Holes in the ground can contain surprises; but few as significant as the discovery of the Newport Medieval Ship. The hole in question was excavated to accommodate the orchestra pit of the new Riverfront Theatre built on the Usk river bank in Newport, Wales.
The vessel is the most complete surviving example of a Ship from the 15th. Century and is of international importance. It was probably one of the larger ships of the period and capable of carrying a cargo perhaps in excess of 200 tons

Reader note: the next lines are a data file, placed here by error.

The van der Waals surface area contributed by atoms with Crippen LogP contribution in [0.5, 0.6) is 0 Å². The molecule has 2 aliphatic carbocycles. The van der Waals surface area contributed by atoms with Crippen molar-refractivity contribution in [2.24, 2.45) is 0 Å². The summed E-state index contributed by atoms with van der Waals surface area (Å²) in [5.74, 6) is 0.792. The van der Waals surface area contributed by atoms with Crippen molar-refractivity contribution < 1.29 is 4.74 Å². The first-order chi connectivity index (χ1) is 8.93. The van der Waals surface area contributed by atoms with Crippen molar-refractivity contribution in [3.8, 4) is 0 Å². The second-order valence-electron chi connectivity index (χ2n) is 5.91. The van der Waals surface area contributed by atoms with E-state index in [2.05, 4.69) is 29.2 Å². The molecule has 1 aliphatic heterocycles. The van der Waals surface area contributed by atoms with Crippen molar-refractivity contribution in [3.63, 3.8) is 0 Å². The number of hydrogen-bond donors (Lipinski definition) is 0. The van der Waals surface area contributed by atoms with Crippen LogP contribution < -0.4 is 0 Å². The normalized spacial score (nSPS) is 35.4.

Evidence suggests it was a merchant ship trading along the seaboard of the western Atlantic as far south as Spain. It has recently been confirmed that the Ship was built in the Basque country in northern Spain.
We are able to date the Ship’s construction to around 1450 and its dismantling to the period 1468-1470. However, the dismantling process was interrupted; we can’t be sure how or why. The Ship was left to partly sink into the riverbed before being covered by accumulated sediment. This preserved the vessel for around 532 years before its discovery in 2002.
The introduction text for this article is taken from the Friends of Newport Ship website.
Header image by Paul Deacon